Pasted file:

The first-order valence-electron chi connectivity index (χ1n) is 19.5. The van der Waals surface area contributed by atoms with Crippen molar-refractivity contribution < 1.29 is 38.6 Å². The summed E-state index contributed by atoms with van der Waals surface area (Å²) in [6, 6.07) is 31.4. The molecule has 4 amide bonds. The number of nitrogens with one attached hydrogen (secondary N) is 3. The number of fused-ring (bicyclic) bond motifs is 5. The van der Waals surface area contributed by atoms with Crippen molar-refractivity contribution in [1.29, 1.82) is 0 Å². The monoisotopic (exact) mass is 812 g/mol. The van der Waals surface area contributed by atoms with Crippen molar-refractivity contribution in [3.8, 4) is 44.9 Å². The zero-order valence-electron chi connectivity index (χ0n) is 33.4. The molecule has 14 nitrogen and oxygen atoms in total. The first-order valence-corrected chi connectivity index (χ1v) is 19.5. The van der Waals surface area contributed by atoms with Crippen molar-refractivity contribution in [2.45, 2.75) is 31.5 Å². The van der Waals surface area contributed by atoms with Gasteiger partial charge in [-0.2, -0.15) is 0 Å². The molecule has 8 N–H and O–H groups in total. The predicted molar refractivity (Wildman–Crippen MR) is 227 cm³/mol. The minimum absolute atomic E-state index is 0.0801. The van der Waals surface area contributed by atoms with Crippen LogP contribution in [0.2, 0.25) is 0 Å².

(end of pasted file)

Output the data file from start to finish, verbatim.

The first-order valence-electron chi connectivity index (χ1n) is 19.5. The van der Waals surface area contributed by atoms with Crippen molar-refractivity contribution < 1.29 is 38.6 Å². The summed E-state index contributed by atoms with van der Waals surface area (Å²) in [6, 6.07) is 31.4. The molecule has 4 amide bonds. The number of nitrogens with one attached hydrogen (secondary N) is 3. The number of fused-ring (bicyclic) bond motifs is 5. The van der Waals surface area contributed by atoms with Crippen molar-refractivity contribution in [1.29, 1.82) is 0 Å². The monoisotopic (exact) mass is 812 g/mol. The van der Waals surface area contributed by atoms with Crippen molar-refractivity contribution in [3.8, 4) is 44.9 Å². The zero-order valence-electron chi connectivity index (χ0n) is 33.4. The molecule has 14 nitrogen and oxygen atoms in total. The first-order valence-corrected chi connectivity index (χ1v) is 19.5. The van der Waals surface area contributed by atoms with Crippen molar-refractivity contribution in [2.45, 2.75) is 31.5 Å². The van der Waals surface area contributed by atoms with Gasteiger partial charge in [-0.2, -0.15) is 0 Å². The molecule has 8 N–H and O–H groups in total. The predicted molar refractivity (Wildman–Crippen MR) is 227 cm³/mol. The minimum absolute atomic E-state index is 0.0801. The van der Waals surface area contributed by atoms with Crippen LogP contribution in [0.2, 0.25) is 0 Å².